The New York Times public editor asks something which is, IMHO, a fairly startling question:
And by “vigilante,” apparently, they mean: Should the NYT bother to note whether the things people say are true or not?
Before the era of Fox News, I would have thought that the answer to this question was pretty damn obvious. There was a time (at least I think there was) when the crowning achievements of the journalism profession were considered to occur when some kind of major investigative reporting happened. Heck, they even award Pulitzer Prizes for that. Guys like Woodward and Bernstein, Hunter S. Thompson, and Edward R. Murrow were considered to be doing the sort of thing you strive to accomplish, going out and telling the difference between fact and fiction. Suddenly that’s controversial somehow?
Arthur Brisbane asks the readers:
And if so, how can The Times do this in a way that is objective and fair? Is it possible to be objective and fair when the reporter is choosing to correct one fact over another? Are there other problems that The Times would face that I haven’t mentioned here?
Oh gee, I don’t know. Maybe you should ask some freaking scientists or something.
At its best, journalism can and should be a kind of science. It’s a soft science, sure, you can’t set up controlled experiments, but nevertheless the point of science and reporting is to investigate the available evidence thoroughly, and then accurately report what you feel is the best model for explaining your findings. You wouldn’t want peer-reviewed journal articles to consist of nothing but material like this: “We asked scientist X what he thought the result would be, and he said 17. Then we asked scientist Y what she thought the result would be, and she said 589. So we averaged that, got 303, and we figure the answer is somewhere around there.”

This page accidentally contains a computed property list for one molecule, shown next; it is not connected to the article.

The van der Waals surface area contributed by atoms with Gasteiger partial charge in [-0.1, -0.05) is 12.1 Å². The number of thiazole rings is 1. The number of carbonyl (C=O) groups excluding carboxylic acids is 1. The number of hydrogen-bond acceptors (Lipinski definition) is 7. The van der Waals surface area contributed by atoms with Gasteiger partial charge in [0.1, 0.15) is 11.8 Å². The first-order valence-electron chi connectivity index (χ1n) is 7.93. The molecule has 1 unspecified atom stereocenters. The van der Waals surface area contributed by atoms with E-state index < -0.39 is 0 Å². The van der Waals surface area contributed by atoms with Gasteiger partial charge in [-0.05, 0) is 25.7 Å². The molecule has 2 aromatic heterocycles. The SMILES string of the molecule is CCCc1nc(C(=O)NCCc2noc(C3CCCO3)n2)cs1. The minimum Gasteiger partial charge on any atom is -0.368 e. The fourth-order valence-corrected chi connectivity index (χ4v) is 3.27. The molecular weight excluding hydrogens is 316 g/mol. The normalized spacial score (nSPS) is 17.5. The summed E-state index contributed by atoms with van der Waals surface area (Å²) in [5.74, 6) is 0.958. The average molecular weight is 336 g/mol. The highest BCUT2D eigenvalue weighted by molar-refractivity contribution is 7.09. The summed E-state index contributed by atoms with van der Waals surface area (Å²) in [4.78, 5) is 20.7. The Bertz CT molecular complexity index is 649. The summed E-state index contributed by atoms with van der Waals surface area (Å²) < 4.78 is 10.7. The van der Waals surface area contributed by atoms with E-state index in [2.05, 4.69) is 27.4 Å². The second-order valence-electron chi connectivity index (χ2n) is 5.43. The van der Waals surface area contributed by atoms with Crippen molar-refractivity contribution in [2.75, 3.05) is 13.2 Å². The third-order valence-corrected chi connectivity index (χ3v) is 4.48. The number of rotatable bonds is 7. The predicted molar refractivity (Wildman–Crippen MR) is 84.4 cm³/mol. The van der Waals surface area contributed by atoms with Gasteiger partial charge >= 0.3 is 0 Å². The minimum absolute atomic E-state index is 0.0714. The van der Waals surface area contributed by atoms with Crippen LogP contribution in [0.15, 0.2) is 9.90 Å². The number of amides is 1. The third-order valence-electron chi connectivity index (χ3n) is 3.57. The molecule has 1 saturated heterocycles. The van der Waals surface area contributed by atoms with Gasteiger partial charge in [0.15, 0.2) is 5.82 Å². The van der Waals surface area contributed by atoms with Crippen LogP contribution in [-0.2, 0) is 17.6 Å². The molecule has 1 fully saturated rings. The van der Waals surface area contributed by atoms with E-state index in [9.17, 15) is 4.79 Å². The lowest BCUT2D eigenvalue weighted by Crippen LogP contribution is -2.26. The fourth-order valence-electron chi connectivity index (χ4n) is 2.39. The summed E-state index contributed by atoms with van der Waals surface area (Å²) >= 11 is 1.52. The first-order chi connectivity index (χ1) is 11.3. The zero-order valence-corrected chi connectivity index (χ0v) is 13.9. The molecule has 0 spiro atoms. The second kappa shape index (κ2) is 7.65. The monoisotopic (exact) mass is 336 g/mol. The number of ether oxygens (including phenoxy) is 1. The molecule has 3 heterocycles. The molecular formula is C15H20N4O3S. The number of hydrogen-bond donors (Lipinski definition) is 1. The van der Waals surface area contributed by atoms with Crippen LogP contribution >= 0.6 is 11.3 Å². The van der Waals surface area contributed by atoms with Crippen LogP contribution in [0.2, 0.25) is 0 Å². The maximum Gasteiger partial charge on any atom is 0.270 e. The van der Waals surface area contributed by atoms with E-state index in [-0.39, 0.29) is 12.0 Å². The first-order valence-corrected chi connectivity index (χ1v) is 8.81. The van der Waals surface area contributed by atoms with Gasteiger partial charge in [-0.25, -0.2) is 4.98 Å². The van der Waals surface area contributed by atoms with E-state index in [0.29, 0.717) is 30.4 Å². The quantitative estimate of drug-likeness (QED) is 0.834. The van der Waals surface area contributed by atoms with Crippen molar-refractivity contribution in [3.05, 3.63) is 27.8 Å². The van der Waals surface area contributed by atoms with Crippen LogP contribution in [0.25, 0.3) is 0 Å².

You don’t get to just ask for people’s wild-ass guessing, fail to perform any experiments, and just call it a day! You’ve got to actually do the work and reach some kind of empirical conclusions.
This seems like the sort of thing that could be spun as a liberal or conservative issue, but it really shouldn’t be. It’s the same kind of sloppy, lazy journalism that leads people to report uncritically on the evolution/creation controversy, and say “Hmmmm, this is really controversial, lots of strong opinions on both sides!” without bothering to mention that some people know more shit than other people, that this knowledge is harder to acquire than just taking a random survey, and that the people who study the issue in a serious way almost universally fall squarely on just one side.
In an era of YouTube and blogs and video camera phones, I can pretty much get a recording of any event that happens anywhere in the world, and I can receive that news with whatever spin I happen to feel like by choosing the information sources that suit me. Presumably, the value that a professional media could add is by burning shoe leather, doing investigation, and filtering out nonsense that people are talking. If they can’t actually be bothered to provide that, then they’re going to find more and more that they have no reason to exist.
Or they could just do what SMBC Theater expressed so well, and always just bring you BOTH SIDES!!!